When watching young hockey players, coaches and other observers often notice those with "a quick first step." These are young men and women who quickly push off the ice and move in the necessary direction without any hesitation.
At the same time, it's not difficult to pick out the fastest skater either. Players who can move from their position to another part of the ice as fast as possible are in high demand at every level of hockey.
Every part of the game is improved by skating quickly. However, the idea that quickness and speed are entirely different is something of a misnomer, according to Mike Boyle, who has worked with the Boston University men’s ice hockey team, the Boston Red Sox, the Boston Bruins and the U.S. Women’s National Ice Hockey Team.
Different but the Same
While each trait reveals itself at different points of a game or different parts of a rink, the muscles and skills required to excel with both are very closely related.
From a hockey standpoint, quickness is frequently associated with anticipation and understanding of the game. That isn't something that can be learned away from the ice. Improving quickness, however, can be improved. And the ways to train these skill sets are very similar.
"I think speed and quickness are very closely related," Boyle said. "There's this idea that they're entirely separate. I don't think that's the case. What we're talking about, from a hockey standpoint, is really just about getting a good first push. And that comes from strength, whether it's to build quickness or increase speed, developing good core and lower-body strength will help both of them."
As players advance through different levels of hockey, the concept quickness is associated with players who anticipate the game most effectively. Hockey sense is as much a part of the game as any physical trait, but it's difficult to become a quick player without working away from the rink.
"To improve quickness, it's important to focus on that first initial push off the ice," Boyle said. "So running sprints of 10-15 yards will help there as well. But try starting from different positions. Set a starting point and a finish line, but start one sprint on one knee or kneeling down completely, maybe run one where your body isn't facing the finish line. Those movements you have to make to move faster will help you that push off, which helps both speed and quickness."
These same ideas help improve speed as well.
“Going for a jog isn’t going to make you faster”
In Boyle's career, he's noticed a clear correlation between speed on the ice and speed off the ice. Simply put: The fastest runners are the fastest skaters. Unfortunately, he's also noticed that players don't seem to train properly to improve on-ice speed.
"It's amazing to me how many people try to improve their speed without running fast," he said. "Going for a jog isn't going to make you faster. Running sprints and running fast is where you start to see players skate faster.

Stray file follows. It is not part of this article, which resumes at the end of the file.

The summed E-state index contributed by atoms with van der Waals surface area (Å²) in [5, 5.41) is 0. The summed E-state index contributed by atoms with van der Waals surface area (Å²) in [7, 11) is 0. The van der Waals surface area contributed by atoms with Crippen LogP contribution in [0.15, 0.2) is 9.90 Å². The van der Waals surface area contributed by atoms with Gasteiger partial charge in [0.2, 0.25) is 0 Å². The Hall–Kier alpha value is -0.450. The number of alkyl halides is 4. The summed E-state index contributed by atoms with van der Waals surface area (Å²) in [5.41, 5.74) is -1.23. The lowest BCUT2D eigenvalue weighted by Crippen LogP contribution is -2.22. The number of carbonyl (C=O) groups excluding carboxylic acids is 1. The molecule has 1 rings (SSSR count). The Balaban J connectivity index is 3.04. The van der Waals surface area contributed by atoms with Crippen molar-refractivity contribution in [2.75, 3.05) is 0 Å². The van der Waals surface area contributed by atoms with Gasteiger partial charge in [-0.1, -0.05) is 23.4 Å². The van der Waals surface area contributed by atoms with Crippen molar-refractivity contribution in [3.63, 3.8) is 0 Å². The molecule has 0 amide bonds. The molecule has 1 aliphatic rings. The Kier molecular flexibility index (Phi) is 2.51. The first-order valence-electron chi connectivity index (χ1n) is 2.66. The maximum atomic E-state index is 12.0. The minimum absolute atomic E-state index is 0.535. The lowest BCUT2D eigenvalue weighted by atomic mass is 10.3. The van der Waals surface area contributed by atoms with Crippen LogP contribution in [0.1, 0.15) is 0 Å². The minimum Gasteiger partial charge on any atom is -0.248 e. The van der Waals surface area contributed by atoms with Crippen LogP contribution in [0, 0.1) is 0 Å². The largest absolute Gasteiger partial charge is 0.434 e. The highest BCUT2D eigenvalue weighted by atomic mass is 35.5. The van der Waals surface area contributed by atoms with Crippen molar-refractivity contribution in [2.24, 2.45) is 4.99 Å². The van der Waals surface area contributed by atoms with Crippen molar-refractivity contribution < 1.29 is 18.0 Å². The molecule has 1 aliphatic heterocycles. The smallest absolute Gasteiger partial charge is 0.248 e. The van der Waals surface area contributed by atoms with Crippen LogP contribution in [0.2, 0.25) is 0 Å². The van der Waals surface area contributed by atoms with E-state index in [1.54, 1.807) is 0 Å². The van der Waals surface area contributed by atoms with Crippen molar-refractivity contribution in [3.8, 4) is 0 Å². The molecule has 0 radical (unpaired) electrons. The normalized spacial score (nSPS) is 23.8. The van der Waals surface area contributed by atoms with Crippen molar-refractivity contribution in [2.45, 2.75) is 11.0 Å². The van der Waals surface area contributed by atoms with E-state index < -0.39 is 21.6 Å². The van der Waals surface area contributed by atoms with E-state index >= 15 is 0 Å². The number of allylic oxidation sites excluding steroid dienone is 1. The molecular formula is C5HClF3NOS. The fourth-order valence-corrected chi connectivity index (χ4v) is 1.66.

"We always found that the fastest skaters are the players who were the fastest sprinters on land. There's a heavy correlation between those two things. So if you want to do some things to improve your on-ice speed, work on your off-ice speed. Just run a number of sprints with some rest in the middle."
Dryland Training Cards
USA Hockey has developed these Dryland Training Cards, designed to help young players from 6-12 years old develop skills, strength, speed and quickness. Pay attention to the age-specific workouts, drills and games. These were tailored directly to these age groups.
According to the research and sport science of USA Hockey’s American Development Model, there are two speed-training windows for children, or periods of their growth that are most responsive to developing speed and quickness.
They are different for each gender, but parents and coaches should take advantage of these time periods, when the young athlete becomes a sponge for developing these skills and athleticism.
Boys’ speed-training windows:
First: 7-9 years old
Second: 13-16 years old
Girls’ speed-training windows:
First: 6-8 years old
Second: 11-13 years old
Commitment, Rest, Repeat
For young people, improving movement on the ice doesn't take great organization. All it requires is commitment. Spending some time in the afternoon or mornings running a number of sprints with brief rest periods between each run works quite well. Beyond that, spring and summer sports, such as lacrosse and soccer, each help strengthen the muscles responsible for that initial push off the ice.
Ultimately, even the fastest or quickest hockey players will struggle if they don't learn to use their speed as part of their overall game. Developing hockey sense, however, can't be done off the ice. That doesn't mean working away from the rink is a waste either. So get out onto the track – or the backyard – and try to improve your time sprinting 10 or 15 yards.
Invite your friends and create some competition. Make sure you’re still having fun. By the time hockey season rolls back around, that time spent becoming a faster, quicker sprinter will result in being a faster, quicker and better skater.